You must continue to learn, to further your tactical and technical proficiency and be willing to "put a few nickels of yourself in the slot." The monetary rewards are not much, but that overwhelming feeling of personal satisfaction that comes from commitment to soldiers and a job well done is a bountiful jackpot in itself. So put a few nickels in the machine!

2. Drummond's second rule is also simple: "Sacred cows make the best hamburger." When you join that new unit, don't be afraid to question why they do something a certain way and to challenge their validity. One of the people you will be continually meeting in the Army is the "Old Sarge," and he may be a major, colonel or even a general. Old Sarge is the keeper of the sacred cows. He will tell you, "Look lieutenant, we've always done it that way," or "That's the way they want it done," never knowing who they are. Well, simply because we've always done something a certain way doesn't make it right nor the best way.

One of the best things about the Army education system is that each year Basic Course graduates reenergize the Army. You come into units with a high-energy level [and] the very latest and most up-to-date doctrine, procedures and techniques. You bring fresh new ideas, new approaches, and you can spot better ways of doing things. You are uncontaminated by "We've always done it that way." Challenge our sacred cows, our preconceptions, etc.

3. But a caution is Drummond's third rule: "There's something wrong if you are always right." So, despite the fact that you think you are the answer to the Army's prayers, keep an open mind and see the others' viewpoints. Make sure you know what you are talking about before you move into shifting units around.

When I spoke a few moments ago about Old Sarge, I spoke of him with reverence, respect and the deepest affection. I don't need to remind you that the great bastion of strength of the US Army is the NCO corps. They want to be sure you know what you are doing, and they want you to set high standards.

They want you to be successful and what better way than to give you the benefit of their experience. Listen to them. Seek out their counsel and advice. Think about what they tell you. When you are right, they'll back you all the way. If, by chance, you're wrong, they'll set you straight. They'll still back you because the NCO corps knows that loyalty, as integrity, is nonnegotiable. Sergeants conduct the business of the Army, and if business is good, it's because you have given them the authority and responsibility to do their jobs, and you've taken full advantage of their expertise, competence and hard-earned experience.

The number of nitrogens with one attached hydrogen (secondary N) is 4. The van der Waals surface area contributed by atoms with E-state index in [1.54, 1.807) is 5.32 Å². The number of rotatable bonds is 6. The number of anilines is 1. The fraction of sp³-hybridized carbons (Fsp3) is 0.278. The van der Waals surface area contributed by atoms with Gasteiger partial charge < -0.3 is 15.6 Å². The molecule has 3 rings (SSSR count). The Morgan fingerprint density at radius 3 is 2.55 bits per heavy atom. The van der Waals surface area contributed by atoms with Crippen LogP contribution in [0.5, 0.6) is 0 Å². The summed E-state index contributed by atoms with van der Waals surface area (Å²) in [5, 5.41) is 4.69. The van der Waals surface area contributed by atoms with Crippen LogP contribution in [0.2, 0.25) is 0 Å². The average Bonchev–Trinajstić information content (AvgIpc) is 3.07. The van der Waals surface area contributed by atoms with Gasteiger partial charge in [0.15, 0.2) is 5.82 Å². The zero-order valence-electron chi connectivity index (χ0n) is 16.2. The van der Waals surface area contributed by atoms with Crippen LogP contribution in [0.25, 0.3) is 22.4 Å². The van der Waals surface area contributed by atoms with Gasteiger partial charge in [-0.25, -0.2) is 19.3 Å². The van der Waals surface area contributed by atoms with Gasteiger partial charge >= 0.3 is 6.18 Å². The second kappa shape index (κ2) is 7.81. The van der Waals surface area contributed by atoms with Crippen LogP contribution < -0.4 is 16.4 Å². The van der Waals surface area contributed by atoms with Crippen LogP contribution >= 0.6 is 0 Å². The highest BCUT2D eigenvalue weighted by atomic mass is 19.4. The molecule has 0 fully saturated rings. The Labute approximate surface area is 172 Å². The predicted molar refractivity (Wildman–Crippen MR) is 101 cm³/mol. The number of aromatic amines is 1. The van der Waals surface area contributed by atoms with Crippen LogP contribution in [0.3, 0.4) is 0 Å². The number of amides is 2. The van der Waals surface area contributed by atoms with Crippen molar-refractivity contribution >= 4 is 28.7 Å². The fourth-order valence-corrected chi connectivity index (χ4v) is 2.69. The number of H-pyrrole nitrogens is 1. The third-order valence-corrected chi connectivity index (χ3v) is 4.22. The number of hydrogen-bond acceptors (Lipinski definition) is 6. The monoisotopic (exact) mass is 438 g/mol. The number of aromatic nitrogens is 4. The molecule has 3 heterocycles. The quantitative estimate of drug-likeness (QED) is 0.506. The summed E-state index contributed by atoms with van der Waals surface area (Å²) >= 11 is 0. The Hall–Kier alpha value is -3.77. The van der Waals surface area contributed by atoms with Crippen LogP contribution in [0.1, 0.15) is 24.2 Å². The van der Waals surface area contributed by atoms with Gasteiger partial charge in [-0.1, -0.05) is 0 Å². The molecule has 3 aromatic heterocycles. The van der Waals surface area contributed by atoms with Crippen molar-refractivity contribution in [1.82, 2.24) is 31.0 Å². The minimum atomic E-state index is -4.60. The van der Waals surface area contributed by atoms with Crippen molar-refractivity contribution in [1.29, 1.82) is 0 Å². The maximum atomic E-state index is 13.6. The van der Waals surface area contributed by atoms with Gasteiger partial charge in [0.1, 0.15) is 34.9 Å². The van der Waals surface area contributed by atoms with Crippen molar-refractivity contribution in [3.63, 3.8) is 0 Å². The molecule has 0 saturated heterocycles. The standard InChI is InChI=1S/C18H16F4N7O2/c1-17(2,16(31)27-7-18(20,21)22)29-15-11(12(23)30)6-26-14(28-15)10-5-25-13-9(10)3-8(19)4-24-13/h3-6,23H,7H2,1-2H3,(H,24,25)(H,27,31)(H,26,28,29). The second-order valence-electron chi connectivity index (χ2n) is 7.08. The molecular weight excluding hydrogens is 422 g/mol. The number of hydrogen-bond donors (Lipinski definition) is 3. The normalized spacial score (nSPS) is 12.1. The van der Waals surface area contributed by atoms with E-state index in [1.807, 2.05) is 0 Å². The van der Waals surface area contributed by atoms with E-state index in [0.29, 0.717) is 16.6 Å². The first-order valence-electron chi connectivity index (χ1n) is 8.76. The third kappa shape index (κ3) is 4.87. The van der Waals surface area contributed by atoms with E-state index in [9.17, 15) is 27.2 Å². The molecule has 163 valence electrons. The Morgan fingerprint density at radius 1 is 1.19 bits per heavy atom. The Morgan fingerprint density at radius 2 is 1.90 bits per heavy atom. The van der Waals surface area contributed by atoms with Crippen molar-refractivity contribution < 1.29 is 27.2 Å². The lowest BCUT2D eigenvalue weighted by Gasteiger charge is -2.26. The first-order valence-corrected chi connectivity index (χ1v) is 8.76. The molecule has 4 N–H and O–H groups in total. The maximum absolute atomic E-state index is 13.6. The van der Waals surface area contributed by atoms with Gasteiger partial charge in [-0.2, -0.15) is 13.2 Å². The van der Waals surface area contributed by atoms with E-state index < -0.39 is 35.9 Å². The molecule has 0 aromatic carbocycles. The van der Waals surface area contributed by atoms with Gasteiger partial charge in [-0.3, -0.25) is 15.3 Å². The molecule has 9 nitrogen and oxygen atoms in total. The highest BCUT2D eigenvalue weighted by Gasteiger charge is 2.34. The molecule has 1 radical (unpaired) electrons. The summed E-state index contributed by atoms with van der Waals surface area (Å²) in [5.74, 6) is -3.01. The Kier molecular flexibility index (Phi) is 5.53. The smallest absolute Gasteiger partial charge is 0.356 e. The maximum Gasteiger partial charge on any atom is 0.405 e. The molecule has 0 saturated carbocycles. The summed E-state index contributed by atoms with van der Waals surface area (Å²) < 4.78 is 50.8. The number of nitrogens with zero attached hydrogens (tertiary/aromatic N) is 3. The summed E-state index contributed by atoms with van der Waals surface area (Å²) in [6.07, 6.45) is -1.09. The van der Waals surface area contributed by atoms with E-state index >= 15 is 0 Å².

4. Drummond's fourth rule is "If you push on something long enough, it will fall over." It's all too easy for a young officer joining his first unit to become discouraged. The responsibilities at times appear overwhelming. You'll sign for 10 million dollars' worth of equipment and take on responsibility for the lives of 50 to 100 men. Pretty big burden for a 22-year old, wouldn't you say?

I guarantee you that if you'll try and if you'll give your best shot at things, you will eventually accomplish what you set out to do. Persistence often can achieve the seemingly impossible. Do what you know is right. Stand up for principles, and have the courage of your convictions. If you are convinced of the correctness and integrity of your position, push on and things will fall into place.
March 6th, 2005  
thegrinch073
 
 
I appoligize for all the spelling and grammar mistakes I have made. I have searched on the internet and was just looking for more added input.